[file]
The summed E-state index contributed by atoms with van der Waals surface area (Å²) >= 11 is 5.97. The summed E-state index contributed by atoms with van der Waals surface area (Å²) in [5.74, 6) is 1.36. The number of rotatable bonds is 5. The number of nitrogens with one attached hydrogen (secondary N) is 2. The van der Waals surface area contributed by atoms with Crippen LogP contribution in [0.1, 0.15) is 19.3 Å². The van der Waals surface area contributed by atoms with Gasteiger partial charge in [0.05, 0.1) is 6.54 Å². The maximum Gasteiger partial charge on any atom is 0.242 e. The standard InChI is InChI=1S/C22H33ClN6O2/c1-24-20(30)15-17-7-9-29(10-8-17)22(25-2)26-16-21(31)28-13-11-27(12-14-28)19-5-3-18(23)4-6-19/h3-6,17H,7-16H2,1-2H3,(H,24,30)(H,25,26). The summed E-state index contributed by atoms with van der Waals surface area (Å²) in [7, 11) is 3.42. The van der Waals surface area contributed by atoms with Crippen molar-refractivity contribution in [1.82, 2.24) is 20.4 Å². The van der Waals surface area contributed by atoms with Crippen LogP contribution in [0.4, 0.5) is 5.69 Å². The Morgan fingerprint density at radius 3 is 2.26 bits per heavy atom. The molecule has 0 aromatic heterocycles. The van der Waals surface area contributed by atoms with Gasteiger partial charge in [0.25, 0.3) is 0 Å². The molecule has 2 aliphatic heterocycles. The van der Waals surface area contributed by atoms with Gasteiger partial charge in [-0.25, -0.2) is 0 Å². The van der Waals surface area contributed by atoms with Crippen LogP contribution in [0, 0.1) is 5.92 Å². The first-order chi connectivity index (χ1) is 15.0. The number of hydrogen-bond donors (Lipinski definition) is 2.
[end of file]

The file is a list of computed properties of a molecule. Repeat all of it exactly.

The summed E-state index contributed by atoms with van der Waals surface area (Å²) >= 11 is 5.97. The summed E-state index contributed by atoms with van der Waals surface area (Å²) in [5.74, 6) is 1.36. The number of rotatable bonds is 5. The number of nitrogens with one attached hydrogen (secondary N) is 2. The van der Waals surface area contributed by atoms with Crippen LogP contribution in [0.1, 0.15) is 19.3 Å². The van der Waals surface area contributed by atoms with Gasteiger partial charge in [0.05, 0.1) is 6.54 Å². The maximum Gasteiger partial charge on any atom is 0.242 e. The standard InChI is InChI=1S/C22H33ClN6O2/c1-24-20(30)15-17-7-9-29(10-8-17)22(25-2)26-16-21(31)28-13-11-27(12-14-28)19-5-3-18(23)4-6-19/h3-6,17H,7-16H2,1-2H3,(H,24,30)(H,25,26). The summed E-state index contributed by atoms with van der Waals surface area (Å²) in [7, 11) is 3.42. The van der Waals surface area contributed by atoms with Crippen molar-refractivity contribution in [1.82, 2.24) is 20.4 Å². The van der Waals surface area contributed by atoms with Crippen LogP contribution in [0.4, 0.5) is 5.69 Å². The Morgan fingerprint density at radius 3 is 2.26 bits per heavy atom. The molecule has 0 aromatic heterocycles. The van der Waals surface area contributed by atoms with Gasteiger partial charge in [0.25, 0.3) is 0 Å². The molecule has 2 aliphatic heterocycles. The van der Waals surface area contributed by atoms with Gasteiger partial charge in [-0.25, -0.2) is 0 Å². The van der Waals surface area contributed by atoms with Crippen LogP contribution in [0, 0.1) is 5.92 Å². The first-order chi connectivity index (χ1) is 15.0. The number of hydrogen-bond donors (Lipinski definition) is 2.